Challenging a Domestic Contract – Are its Terms Still Valid Pending Trial?
As readers of my blog will know, “domestic contracts” (which include separation agreements and marriage contracts) are essentially signed, written legal contracts that embody the negotiated agreement between spouses in the event of their separation or divorce. Among other things, they typically include provisions relating to how much post-split spousal support is to be paid, and by whom.
A well-drafted domestic contract will withstand a court’s scrutiny, and its terms may even be incorporated into an eventual divorce order made by the court. But not all domestic contracts pass this test – one or both spouses may decide to challenge the validity of the agreement they negotiated and may go to court for a temporary ruling on whether its provisions should be enforced pending a fuller trial when all their issues relating to the separation or divorce can be finally addressed.
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These kinds of contract-challenge scenarios give rise to two interesting legal questions:
Question 1: Do the support-related provisions of a domestic contract remain effective pending a court’s later determination of whether they are legally valid?
Yes. In a case called Balsmeier v. Balsmeier, the court stated that there is a legal presumption that the marriage contract executed between a couple is valid. So if one of them asks the court to set it aside, and requests interim support until the rest of their issues can be determined later at trial, then the court should normally order that support in keeping with what the parties agreed to in the contract. In other words, the court should be reluctant to order interim relief that contradicts what the parties themselves agreed to in the signed contract.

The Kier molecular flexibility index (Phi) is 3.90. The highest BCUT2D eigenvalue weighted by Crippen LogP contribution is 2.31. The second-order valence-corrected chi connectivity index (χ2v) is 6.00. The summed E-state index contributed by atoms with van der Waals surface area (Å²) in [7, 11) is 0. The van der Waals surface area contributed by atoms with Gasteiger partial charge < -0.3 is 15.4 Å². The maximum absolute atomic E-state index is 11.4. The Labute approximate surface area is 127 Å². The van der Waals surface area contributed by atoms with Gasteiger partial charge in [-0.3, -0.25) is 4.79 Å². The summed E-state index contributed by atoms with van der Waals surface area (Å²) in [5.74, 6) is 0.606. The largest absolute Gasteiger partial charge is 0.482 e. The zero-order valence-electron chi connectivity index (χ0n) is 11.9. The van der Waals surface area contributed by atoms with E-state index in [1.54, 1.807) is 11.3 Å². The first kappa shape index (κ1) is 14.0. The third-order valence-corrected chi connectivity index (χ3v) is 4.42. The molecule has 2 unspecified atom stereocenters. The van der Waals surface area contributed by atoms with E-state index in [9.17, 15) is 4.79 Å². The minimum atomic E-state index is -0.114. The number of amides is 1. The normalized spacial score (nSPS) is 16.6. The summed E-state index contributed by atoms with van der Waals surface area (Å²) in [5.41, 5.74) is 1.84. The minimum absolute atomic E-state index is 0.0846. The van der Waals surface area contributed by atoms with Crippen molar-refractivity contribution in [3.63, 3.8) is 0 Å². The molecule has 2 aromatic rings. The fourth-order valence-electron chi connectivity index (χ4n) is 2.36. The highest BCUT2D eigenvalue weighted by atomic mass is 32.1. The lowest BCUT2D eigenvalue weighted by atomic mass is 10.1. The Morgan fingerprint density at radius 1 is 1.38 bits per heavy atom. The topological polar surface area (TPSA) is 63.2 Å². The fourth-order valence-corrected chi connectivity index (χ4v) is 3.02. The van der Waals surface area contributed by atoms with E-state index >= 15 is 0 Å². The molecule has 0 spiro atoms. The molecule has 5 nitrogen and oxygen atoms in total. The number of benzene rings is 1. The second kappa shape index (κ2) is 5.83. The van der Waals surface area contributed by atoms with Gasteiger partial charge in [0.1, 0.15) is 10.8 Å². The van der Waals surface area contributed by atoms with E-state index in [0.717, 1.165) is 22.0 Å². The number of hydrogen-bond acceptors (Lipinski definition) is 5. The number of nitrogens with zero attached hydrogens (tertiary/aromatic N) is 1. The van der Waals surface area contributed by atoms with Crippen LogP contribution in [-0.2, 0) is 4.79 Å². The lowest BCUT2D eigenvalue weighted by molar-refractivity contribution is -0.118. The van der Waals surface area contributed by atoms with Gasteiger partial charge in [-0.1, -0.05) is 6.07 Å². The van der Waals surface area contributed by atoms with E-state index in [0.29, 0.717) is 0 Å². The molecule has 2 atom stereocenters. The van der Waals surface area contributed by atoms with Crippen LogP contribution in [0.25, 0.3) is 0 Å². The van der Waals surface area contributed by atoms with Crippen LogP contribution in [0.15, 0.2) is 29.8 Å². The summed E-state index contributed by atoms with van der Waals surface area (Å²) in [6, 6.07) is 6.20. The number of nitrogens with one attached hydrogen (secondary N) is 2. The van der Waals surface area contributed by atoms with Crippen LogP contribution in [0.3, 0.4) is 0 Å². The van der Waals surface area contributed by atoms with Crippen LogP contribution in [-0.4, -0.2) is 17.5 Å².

Question 2: Can a couple add a provision to a domestic contract that effectively ousts a court’s authority to change or set aside other provisions that relate to support?
No. If a domestic contract includes a provision for support or a waiver of a right to support, then the court can freely set it aside and make its own support determination – even though the contract itself contains an express provision trying to preclude the court’s power to do so under the Family Law Act (FLA). There are three situations in which a court can do this:
- Where the provision for support, or the waiver of the support right, results in unconscionable circumstances,
- The support provision is in favour of a dependent who qualifies for an allowance for support out of public money, or the waiver is by or on behalf of this kind of dependant, or
- There is default in the payment of support under the contract at the time the application is made.
In an upcoming blog, we will take a look at how this power can be wielded by a court, and applied practically in the face of rather onerous domestic provisions that are being challenged at an interim stage pending trial.
For the full text of the decision, see:
Balsmeier v. Balsmeier, 2014 ONSC 5305(CanLII)